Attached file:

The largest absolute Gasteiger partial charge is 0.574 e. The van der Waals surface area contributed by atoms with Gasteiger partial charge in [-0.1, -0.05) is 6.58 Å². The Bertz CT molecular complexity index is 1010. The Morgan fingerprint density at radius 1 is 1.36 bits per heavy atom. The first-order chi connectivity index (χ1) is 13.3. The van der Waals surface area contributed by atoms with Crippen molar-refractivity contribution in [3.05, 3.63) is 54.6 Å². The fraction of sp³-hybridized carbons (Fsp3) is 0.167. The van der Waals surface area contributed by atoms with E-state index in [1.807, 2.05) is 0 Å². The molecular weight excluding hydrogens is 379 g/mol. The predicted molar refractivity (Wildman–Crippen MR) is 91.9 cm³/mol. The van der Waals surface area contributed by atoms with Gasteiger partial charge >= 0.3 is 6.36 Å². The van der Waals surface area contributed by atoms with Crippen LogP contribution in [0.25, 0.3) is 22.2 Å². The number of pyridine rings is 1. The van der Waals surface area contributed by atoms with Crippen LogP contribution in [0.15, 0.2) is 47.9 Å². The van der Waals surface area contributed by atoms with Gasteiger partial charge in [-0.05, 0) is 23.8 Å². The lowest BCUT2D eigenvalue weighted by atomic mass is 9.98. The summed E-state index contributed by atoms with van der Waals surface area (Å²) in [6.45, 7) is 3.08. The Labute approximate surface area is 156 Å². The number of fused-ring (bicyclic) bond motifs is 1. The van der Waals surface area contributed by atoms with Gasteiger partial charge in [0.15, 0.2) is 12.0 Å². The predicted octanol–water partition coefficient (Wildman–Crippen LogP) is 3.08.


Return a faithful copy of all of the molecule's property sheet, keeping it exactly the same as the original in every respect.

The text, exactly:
The largest absolute Gasteiger partial charge is 0.574 e. The van der Waals surface area contributed by atoms with Gasteiger partial charge in [-0.1, -0.05) is 6.58 Å². The Bertz CT molecular complexity index is 1010. The Morgan fingerprint density at radius 1 is 1.36 bits per heavy atom. The first-order chi connectivity index (χ1) is 13.3. The van der Waals surface area contributed by atoms with Crippen molar-refractivity contribution in [3.05, 3.63) is 54.6 Å². The fraction of sp³-hybridized carbons (Fsp3) is 0.167. The van der Waals surface area contributed by atoms with E-state index in [1.807, 2.05) is 0 Å². The molecular weight excluding hydrogens is 379 g/mol. The predicted molar refractivity (Wildman–Crippen MR) is 91.9 cm³/mol. The van der Waals surface area contributed by atoms with Gasteiger partial charge >= 0.3 is 6.36 Å². The van der Waals surface area contributed by atoms with Crippen LogP contribution in [0.25, 0.3) is 22.2 Å². The number of pyridine rings is 1. The van der Waals surface area contributed by atoms with Crippen LogP contribution in [0.15, 0.2) is 47.9 Å². The van der Waals surface area contributed by atoms with Gasteiger partial charge in [-0.05, 0) is 23.8 Å². The lowest BCUT2D eigenvalue weighted by atomic mass is 9.98. The summed E-state index contributed by atoms with van der Waals surface area (Å²) in [6.45, 7) is 3.08. The Labute approximate surface area is 156 Å². The number of fused-ring (bicyclic) bond motifs is 1. The van der Waals surface area contributed by atoms with Gasteiger partial charge in [0.15, 0.2) is 12.0 Å². The predicted octanol–water partition coefficient (Wildman–Crippen LogP) is 3.08.